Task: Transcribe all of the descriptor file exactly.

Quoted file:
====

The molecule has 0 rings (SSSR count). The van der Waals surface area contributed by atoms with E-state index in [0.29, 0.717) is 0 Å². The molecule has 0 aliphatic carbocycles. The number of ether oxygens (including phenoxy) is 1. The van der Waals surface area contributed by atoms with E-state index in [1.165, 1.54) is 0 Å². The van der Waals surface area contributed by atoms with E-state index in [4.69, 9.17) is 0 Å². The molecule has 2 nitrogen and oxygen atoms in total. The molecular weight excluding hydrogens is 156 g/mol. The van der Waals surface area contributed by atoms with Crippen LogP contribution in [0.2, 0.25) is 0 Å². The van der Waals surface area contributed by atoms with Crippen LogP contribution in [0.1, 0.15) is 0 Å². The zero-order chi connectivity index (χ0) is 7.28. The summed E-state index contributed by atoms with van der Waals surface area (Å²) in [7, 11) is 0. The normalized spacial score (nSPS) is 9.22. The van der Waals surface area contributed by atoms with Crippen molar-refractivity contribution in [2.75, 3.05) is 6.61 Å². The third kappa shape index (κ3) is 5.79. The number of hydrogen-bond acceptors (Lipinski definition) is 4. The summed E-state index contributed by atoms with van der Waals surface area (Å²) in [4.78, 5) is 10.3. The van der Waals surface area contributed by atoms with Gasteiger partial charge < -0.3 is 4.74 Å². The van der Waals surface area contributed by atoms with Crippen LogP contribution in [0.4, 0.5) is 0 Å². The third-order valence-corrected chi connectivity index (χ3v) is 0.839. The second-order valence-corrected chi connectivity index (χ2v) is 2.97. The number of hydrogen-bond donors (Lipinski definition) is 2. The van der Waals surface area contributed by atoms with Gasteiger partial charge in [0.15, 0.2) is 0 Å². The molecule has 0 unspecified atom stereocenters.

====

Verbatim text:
The molecule has 0 rings (SSSR count). The van der Waals surface area contributed by atoms with E-state index in [0.29, 0.717) is 0 Å². The molecule has 0 aliphatic carbocycles. The number of ether oxygens (including phenoxy) is 1. The van der Waals surface area contributed by atoms with E-state index in [1.165, 1.54) is 0 Å². The van der Waals surface area contributed by atoms with E-state index in [4.69, 9.17) is 0 Å². The molecule has 2 nitrogen and oxygen atoms in total. The molecular weight excluding hydrogens is 156 g/mol. The van der Waals surface area contributed by atoms with Crippen LogP contribution in [0.2, 0.25) is 0 Å². The van der Waals surface area contributed by atoms with Crippen LogP contribution in [0.1, 0.15) is 0 Å². The zero-order chi connectivity index (χ0) is 7.28. The summed E-state index contributed by atoms with van der Waals surface area (Å²) in [7, 11) is 0. The normalized spacial score (nSPS) is 9.22. The van der Waals surface area contributed by atoms with Crippen molar-refractivity contribution in [2.75, 3.05) is 6.61 Å². The third kappa shape index (κ3) is 5.79. The number of hydrogen-bond acceptors (Lipinski definition) is 4. The summed E-state index contributed by atoms with van der Waals surface area (Å²) in [4.78, 5) is 10.3. The van der Waals surface area contributed by atoms with Gasteiger partial charge < -0.3 is 4.74 Å². The van der Waals surface area contributed by atoms with Crippen LogP contribution in [0.4, 0.5) is 0 Å². The third-order valence-corrected chi connectivity index (χ3v) is 0.839. The second-order valence-corrected chi connectivity index (χ2v) is 2.97. The number of hydrogen-bond donors (Lipinski definition) is 2. The van der Waals surface area contributed by atoms with Gasteiger partial charge in [0.15, 0.2) is 0 Å². The molecule has 0 unspecified atom stereocenters.